The 80/20 rule for teaching

The 80/20 rule is a well known principle in business also known as the Pareto principle. This principle states that roughly 80% of consequences are caused by roughly 20% of the actions. Applied to business this means that 20% of what a company does generates 80% of their profits. It means 20% of their customers provide 80% of the profits. But it also means 20% of the customers cause 80% of the work and 80% of the complaints. There are even those in business who take this principle one step further, applying it to itself creating the 64/4 principle. That is, 4% of actions cause 64% of the resulting consequences. This literally means a business owner can do 4% of what he or she normally does to run the business and still generate 64% of the profits.

Consider this for a moment as applied to education, learning and teaching. 20% of what a student does results in 80% of their learning. 20% of what a teacher does results in 80% of their student impact. 20% of what a school does results in 80% of their community impact. 

The hard bit is identifying which 20% of our actions is having this impact. This is where tools such as Eisenhower’s matrix are helpful.

Eisenhower’s Matrix

The 20% of actions are frequently referred to as your high impact activities. Those activities you do or that your student does, that generate 80% of the results. So what are your 20% of actions generating 80% of your results? I’m going to argue that these are your deep work tasks. We can begin to identify deep work tasks by using Eisenhower’s important/urgent matrix This matrix is based on a quote from his Address at the Second Assembly of the World Council of Churches.

“I have two kinds of problems, the urgent and the important. The urgent are not important, and the important are never urgent.”

 

Eisenhower's Urgent/Important matrix

To help you identify your deep tasks I encourage you to follow these steps:

  1. Put this matrix on a white board (don’t worry about the order, you really just need the 4 boxes labelled). 
  2. Identify all the tasks or actions you take as a teacher and write each one on their own sticky note.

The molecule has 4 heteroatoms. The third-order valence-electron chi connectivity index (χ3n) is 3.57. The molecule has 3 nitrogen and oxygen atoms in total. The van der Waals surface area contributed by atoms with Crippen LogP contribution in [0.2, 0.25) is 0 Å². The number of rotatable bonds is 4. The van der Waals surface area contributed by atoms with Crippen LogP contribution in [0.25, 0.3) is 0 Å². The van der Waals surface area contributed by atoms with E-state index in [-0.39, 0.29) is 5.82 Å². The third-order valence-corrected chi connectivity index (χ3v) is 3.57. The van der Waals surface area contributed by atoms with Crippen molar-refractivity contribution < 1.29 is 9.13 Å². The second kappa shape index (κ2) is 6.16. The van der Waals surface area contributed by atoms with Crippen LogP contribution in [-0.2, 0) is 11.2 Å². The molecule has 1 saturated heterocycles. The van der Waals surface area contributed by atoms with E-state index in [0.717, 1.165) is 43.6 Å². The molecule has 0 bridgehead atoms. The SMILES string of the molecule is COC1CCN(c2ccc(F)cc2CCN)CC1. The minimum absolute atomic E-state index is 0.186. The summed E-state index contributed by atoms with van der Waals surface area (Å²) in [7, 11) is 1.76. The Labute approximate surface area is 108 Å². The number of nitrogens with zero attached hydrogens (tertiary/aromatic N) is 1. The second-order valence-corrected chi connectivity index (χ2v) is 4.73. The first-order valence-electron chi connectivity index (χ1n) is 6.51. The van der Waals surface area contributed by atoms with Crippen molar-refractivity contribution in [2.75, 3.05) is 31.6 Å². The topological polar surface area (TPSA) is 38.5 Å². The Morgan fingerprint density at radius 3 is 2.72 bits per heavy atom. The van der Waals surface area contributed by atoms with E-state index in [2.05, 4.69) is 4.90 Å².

3. Take your time and stick each note into one of the four quadrants. The task needs to be important to you and help you achieve your goal/s and align with your mission statement.
  4. Take any task that is in the not urgent, not important quadrant and chuck them in the bin. Unless it is going to get you fired or you legally have to never do these tasks again!
  5. The tasks that are in your not urgent but important quadrant need to be scheduled into your calendar. Block out the time and do not let anything take this time. These are the tasks that most likely align with your mission statement. They are also most likely to be your 20% tasks that have the greatest impact on your effectiveness. It will often include, doing exercise, reading a book, conducting research for a unit of work you are creating, or applying what you learnt from a professional learning experience.
  6. The final 2 quadrants need to be considered thoughtfully and compiled into a weighted to do list. You want the important and urgent tasks on top and the urgent not important tasks at the bottom. As you do this, consider these urgent and not important tasks and only include the ones that actually help you in your mission statement. You want to keep those that help you achieve your goals or that you legally must do as a teacher. You may also want to see if it is possible for you to delegate these tasks to someone else.

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